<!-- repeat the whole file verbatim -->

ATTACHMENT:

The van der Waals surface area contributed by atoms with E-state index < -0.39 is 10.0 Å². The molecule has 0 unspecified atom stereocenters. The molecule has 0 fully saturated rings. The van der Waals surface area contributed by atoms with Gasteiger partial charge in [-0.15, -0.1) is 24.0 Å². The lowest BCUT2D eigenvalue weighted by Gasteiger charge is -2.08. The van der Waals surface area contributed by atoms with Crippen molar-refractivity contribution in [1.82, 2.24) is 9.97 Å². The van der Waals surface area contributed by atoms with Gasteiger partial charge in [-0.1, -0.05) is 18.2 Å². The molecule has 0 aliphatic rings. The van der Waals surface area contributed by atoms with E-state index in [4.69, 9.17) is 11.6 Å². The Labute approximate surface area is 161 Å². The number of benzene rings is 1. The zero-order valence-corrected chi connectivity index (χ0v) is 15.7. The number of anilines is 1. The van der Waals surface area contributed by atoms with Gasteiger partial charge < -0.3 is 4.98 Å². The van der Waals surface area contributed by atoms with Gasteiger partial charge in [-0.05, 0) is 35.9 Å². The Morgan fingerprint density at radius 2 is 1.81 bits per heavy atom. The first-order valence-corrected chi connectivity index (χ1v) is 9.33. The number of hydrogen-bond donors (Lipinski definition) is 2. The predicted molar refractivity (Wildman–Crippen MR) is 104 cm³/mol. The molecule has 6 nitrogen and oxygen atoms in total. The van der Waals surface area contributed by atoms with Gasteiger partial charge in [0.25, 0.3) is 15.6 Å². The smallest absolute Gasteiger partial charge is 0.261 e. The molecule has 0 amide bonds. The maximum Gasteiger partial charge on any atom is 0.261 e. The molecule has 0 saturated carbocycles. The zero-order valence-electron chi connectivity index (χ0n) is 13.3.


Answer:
The van der Waals surface area contributed by atoms with E-state index < -0.39 is 10.0 Å². The molecule has 0 unspecified atom stereocenters. The molecule has 0 fully saturated rings. The van der Waals surface area contributed by atoms with Gasteiger partial charge in [-0.15, -0.1) is 24.0 Å². The lowest BCUT2D eigenvalue weighted by Gasteiger charge is -2.08. The van der Waals surface area contributed by atoms with Crippen molar-refractivity contribution in [1.82, 2.24) is 9.97 Å². The van der Waals surface area contributed by atoms with Gasteiger partial charge in [-0.1, -0.05) is 18.2 Å². The molecule has 0 aliphatic rings. The van der Waals surface area contributed by atoms with E-state index in [4.69, 9.17) is 11.6 Å². The Labute approximate surface area is 161 Å². The number of benzene rings is 1. The zero-order valence-corrected chi connectivity index (χ0v) is 15.7. The number of anilines is 1. The van der Waals surface area contributed by atoms with Gasteiger partial charge < -0.3 is 4.98 Å². The van der Waals surface area contributed by atoms with Gasteiger partial charge in [-0.05, 0) is 35.9 Å². The Morgan fingerprint density at radius 2 is 1.81 bits per heavy atom. The first-order valence-corrected chi connectivity index (χ1v) is 9.33. The number of hydrogen-bond donors (Lipinski definition) is 2. The predicted molar refractivity (Wildman–Crippen MR) is 104 cm³/mol. The molecule has 6 nitrogen and oxygen atoms in total. The van der Waals surface area contributed by atoms with Gasteiger partial charge in [0.25, 0.3) is 15.6 Å². The smallest absolute Gasteiger partial charge is 0.261 e. The molecule has 0 amide bonds. The maximum Gasteiger partial charge on any atom is 0.261 e. The molecule has 0 saturated carbocycles. The zero-order valence-electron chi connectivity index (χ0n) is 13.3.